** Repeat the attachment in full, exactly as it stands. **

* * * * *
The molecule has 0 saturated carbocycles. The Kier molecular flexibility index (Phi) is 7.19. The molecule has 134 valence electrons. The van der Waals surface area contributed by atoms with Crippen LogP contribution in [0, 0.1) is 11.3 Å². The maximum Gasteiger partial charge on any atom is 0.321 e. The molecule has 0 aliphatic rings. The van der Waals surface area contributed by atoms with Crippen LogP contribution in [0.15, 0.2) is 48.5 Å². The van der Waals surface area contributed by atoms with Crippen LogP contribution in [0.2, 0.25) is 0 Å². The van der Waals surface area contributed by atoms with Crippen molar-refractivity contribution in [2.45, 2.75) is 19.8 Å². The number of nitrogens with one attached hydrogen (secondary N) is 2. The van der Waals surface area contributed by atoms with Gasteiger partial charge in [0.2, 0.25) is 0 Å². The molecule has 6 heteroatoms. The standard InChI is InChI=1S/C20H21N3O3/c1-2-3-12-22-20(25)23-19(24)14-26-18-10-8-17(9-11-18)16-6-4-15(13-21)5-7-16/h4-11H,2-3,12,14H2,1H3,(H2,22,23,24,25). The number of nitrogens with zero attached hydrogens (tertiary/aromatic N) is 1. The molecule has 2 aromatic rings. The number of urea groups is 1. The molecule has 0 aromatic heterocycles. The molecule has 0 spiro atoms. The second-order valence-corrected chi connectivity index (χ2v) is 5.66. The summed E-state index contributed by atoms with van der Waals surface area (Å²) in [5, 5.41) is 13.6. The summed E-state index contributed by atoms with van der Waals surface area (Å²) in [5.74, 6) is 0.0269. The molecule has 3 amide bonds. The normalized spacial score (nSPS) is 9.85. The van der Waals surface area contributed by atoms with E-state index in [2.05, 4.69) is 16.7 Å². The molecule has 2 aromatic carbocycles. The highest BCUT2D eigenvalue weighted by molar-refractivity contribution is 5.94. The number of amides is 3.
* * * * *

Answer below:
The molecule has 0 saturated carbocycles. The Kier molecular flexibility index (Phi) is 7.19. The molecule has 134 valence electrons. The van der Waals surface area contributed by atoms with Crippen LogP contribution in [0, 0.1) is 11.3 Å². The maximum Gasteiger partial charge on any atom is 0.321 e. The molecule has 0 aliphatic rings. The van der Waals surface area contributed by atoms with Crippen LogP contribution in [0.15, 0.2) is 48.5 Å². The van der Waals surface area contributed by atoms with Crippen LogP contribution in [0.2, 0.25) is 0 Å². The van der Waals surface area contributed by atoms with Crippen molar-refractivity contribution in [2.45, 2.75) is 19.8 Å². The number of nitrogens with one attached hydrogen (secondary N) is 2. The van der Waals surface area contributed by atoms with Gasteiger partial charge in [0.2, 0.25) is 0 Å². The molecule has 6 heteroatoms. The standard InChI is InChI=1S/C20H21N3O3/c1-2-3-12-22-20(25)23-19(24)14-26-18-10-8-17(9-11-18)16-6-4-15(13-21)5-7-16/h4-11H,2-3,12,14H2,1H3,(H2,22,23,24,25). The number of nitrogens with zero attached hydrogens (tertiary/aromatic N) is 1. The molecule has 2 aromatic rings. The number of urea groups is 1. The molecule has 0 aromatic heterocycles. The molecule has 0 spiro atoms. The second-order valence-corrected chi connectivity index (χ2v) is 5.66. The summed E-state index contributed by atoms with van der Waals surface area (Å²) in [5, 5.41) is 13.6. The summed E-state index contributed by atoms with van der Waals surface area (Å²) in [5.74, 6) is 0.0269. The molecule has 3 amide bonds. The normalized spacial score (nSPS) is 9.85. The van der Waals surface area contributed by atoms with E-state index in [2.05, 4.69) is 16.7 Å². The molecule has 2 aromatic carbocycles. The highest BCUT2D eigenvalue weighted by molar-refractivity contribution is 5.94. The number of amides is 3.